The 56 Most Common Names for Sugar

What Is Added Sugar?

During processing, sugar is added to food to enhance flavor, texture, shelf life or other properties.

Added sugar is usually a mixture of simple sugars such as glucose, fructose or sucrose. Other types, such as galactose, lactose and maltose, are less common.

Unfortunately, food manufacturers often hide the total amount of sugar by listing it under several different names on ingredients lists.

Glucose or Fructose — Does It Matter?

In short, yes. Glucose and fructose — even though they’re very common and often found together — have very different effects on the body.

Glucose can be metabolized by nearly every cell in the body, while fructose is metabolized almost entirely in the liver.

Studies have repeatedly demonstrated the harmful effects of high fructose consumption.

These include insulin resistance, metabolic syndrome, fatty liver, and type 2 diabetes.

Although eating any extra sugar should be avoided, it is especially important to minimize your intake of added sugars that are high in fructose.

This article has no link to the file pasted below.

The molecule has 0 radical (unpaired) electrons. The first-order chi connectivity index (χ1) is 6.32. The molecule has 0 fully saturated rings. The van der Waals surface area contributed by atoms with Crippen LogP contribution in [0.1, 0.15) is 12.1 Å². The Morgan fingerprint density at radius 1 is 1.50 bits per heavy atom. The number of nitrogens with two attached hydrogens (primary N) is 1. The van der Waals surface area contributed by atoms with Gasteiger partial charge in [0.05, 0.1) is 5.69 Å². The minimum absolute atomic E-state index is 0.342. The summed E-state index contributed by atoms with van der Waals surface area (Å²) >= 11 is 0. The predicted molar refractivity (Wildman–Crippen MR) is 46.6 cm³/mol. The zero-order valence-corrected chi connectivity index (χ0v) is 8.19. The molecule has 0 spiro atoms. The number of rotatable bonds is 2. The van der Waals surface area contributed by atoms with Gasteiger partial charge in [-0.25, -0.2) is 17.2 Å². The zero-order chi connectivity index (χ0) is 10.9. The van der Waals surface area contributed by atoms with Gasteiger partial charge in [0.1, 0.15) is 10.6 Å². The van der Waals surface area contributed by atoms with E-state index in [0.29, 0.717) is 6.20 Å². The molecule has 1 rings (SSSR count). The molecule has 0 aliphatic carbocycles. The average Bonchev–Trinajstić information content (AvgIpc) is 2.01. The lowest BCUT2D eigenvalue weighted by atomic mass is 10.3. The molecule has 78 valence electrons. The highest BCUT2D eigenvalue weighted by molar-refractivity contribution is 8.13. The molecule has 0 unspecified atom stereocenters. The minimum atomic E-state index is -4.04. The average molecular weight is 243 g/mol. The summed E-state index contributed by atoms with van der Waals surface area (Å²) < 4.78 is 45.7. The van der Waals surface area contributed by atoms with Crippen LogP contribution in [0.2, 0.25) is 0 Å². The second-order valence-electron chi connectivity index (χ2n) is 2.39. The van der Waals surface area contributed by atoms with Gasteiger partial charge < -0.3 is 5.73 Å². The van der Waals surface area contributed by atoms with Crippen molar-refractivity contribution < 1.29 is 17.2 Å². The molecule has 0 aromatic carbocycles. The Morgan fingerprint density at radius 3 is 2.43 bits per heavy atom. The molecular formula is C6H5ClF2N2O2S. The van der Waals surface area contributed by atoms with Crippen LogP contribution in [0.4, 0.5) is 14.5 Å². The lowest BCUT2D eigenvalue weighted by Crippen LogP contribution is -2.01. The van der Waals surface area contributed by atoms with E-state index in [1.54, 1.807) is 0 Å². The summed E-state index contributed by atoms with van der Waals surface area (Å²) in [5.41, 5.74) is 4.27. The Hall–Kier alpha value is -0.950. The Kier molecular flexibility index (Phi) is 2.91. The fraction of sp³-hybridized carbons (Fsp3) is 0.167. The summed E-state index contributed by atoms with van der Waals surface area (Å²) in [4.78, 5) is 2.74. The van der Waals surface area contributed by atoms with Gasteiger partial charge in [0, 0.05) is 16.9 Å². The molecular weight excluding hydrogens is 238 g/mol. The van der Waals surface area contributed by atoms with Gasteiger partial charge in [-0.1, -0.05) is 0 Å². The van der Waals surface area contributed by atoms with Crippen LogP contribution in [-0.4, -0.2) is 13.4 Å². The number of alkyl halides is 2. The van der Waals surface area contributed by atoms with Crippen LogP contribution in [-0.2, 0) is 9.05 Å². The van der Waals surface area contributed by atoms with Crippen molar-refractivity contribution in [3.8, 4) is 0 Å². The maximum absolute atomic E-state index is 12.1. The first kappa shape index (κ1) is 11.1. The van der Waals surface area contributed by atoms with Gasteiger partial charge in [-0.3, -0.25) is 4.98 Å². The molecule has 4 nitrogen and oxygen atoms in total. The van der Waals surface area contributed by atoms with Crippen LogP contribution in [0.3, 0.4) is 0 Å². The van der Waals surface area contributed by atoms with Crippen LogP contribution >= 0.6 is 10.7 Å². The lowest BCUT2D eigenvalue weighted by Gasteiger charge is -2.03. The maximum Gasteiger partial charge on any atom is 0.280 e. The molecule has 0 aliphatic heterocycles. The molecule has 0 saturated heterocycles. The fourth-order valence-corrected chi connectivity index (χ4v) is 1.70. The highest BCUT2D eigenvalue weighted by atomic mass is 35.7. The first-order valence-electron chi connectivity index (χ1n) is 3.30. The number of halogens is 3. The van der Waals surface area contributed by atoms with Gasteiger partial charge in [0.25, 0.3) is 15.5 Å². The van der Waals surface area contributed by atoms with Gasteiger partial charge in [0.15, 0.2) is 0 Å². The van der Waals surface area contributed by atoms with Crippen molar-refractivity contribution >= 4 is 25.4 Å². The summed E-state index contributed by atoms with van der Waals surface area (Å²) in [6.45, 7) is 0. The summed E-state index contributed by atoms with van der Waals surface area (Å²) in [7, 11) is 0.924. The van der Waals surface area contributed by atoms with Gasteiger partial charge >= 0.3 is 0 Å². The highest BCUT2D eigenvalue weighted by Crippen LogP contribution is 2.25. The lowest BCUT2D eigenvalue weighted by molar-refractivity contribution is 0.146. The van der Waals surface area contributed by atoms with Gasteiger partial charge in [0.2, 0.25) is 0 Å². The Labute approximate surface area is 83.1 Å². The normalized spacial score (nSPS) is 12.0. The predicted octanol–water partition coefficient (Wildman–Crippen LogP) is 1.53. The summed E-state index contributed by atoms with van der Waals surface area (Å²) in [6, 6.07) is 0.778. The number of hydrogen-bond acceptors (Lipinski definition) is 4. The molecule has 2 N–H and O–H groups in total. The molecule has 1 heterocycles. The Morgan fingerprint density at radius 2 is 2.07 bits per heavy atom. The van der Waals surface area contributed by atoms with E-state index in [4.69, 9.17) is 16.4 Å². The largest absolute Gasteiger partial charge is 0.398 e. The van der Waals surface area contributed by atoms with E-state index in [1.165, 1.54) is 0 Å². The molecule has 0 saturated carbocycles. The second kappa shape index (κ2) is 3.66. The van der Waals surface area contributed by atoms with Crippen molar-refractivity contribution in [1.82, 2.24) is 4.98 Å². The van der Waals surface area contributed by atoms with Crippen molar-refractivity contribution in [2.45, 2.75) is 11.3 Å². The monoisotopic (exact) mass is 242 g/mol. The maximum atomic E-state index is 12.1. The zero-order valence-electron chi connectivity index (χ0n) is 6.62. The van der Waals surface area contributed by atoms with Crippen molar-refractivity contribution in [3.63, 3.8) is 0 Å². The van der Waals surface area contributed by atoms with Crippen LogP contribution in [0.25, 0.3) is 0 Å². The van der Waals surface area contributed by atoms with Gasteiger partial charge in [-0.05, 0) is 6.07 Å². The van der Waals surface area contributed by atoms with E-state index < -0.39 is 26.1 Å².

Continue reading “The 56 Most Common Names for Sugar”

Sweeteners and Glycemic Index

Glycemic Index:

The Glycemic Index is an indication of how quickly a specified amount of food will cause a rise in blood sugar level. The amount of food is the portion that contains 50 grams of carbohydrate (200 calories from carbs). So it is really an indication of how one carb compares to another.

Certain foods cause a spike, or rapid rise, in blood sugar level. This spike causes an insulin response and may over time lead to health problems such as diabetes, insulin resistance, metabolic syndrome and other issues. Maintaining a more even blood sugar level appears to be beneficial in many ways.

Only foods that contain carbs cause this spike, proteins and fats do not. They provide calories but do not cause an immediate rise in blood sugar levels. Meat and eggs contain no carbs at all, they can be considered to have a zero glycemic index. However this is not strictly true as the test cannot be carried out on them: no amount of eggs will give the required 50 gm of carbs.

The test is carried out on volunteers who have been fasting for a period of time. They are fed a portion of food containing 50 gm of carbohydrate and their blood sugar level monitored over a 2 hour period. This data is drawn on a graph and the area under the curve measured, the larger the area, the higher the glycemic index (GI). Glucose is used as the standard with a value of 100 and all other foods are compared to this.

Continue reading “Sweeteners and Glycemic Index”